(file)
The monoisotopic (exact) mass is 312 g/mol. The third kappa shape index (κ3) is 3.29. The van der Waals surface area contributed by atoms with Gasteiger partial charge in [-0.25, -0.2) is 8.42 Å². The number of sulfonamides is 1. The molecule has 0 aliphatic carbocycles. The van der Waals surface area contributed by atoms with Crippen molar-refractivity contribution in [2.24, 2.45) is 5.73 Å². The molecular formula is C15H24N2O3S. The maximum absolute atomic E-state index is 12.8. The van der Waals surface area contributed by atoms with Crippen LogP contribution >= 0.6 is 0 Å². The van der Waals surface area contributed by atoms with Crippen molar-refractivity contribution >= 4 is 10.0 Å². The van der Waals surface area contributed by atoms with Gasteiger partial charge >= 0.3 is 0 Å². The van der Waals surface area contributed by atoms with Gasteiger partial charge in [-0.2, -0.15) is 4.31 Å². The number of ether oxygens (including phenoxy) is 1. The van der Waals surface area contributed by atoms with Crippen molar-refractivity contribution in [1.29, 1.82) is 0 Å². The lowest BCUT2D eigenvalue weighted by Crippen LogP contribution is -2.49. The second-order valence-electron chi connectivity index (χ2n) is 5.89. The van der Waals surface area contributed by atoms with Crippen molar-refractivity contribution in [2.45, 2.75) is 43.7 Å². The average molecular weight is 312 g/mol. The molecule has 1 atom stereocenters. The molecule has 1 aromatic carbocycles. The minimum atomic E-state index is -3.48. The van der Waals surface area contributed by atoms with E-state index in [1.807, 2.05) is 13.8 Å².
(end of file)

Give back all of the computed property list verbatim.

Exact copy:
The monoisotopic (exact) mass is 312 g/mol. The third kappa shape index (κ3) is 3.29. The van der Waals surface area contributed by atoms with Gasteiger partial charge in [-0.25, -0.2) is 8.42 Å². The number of sulfonamides is 1. The molecule has 0 aliphatic carbocycles. The van der Waals surface area contributed by atoms with Crippen molar-refractivity contribution in [2.24, 2.45) is 5.73 Å². The molecular formula is C15H24N2O3S. The maximum absolute atomic E-state index is 12.8. The van der Waals surface area contributed by atoms with Crippen LogP contribution >= 0.6 is 0 Å². The van der Waals surface area contributed by atoms with Crippen molar-refractivity contribution >= 4 is 10.0 Å². The van der Waals surface area contributed by atoms with Gasteiger partial charge >= 0.3 is 0 Å². The van der Waals surface area contributed by atoms with Gasteiger partial charge in [-0.2, -0.15) is 4.31 Å². The number of ether oxygens (including phenoxy) is 1. The van der Waals surface area contributed by atoms with Crippen molar-refractivity contribution in [1.29, 1.82) is 0 Å². The lowest BCUT2D eigenvalue weighted by Crippen LogP contribution is -2.49. The second-order valence-electron chi connectivity index (χ2n) is 5.89. The van der Waals surface area contributed by atoms with Crippen molar-refractivity contribution in [2.45, 2.75) is 43.7 Å². The average molecular weight is 312 g/mol. The molecule has 1 atom stereocenters. The molecule has 1 aromatic carbocycles. The minimum atomic E-state index is -3.48. The van der Waals surface area contributed by atoms with E-state index in [1.807, 2.05) is 13.8 Å².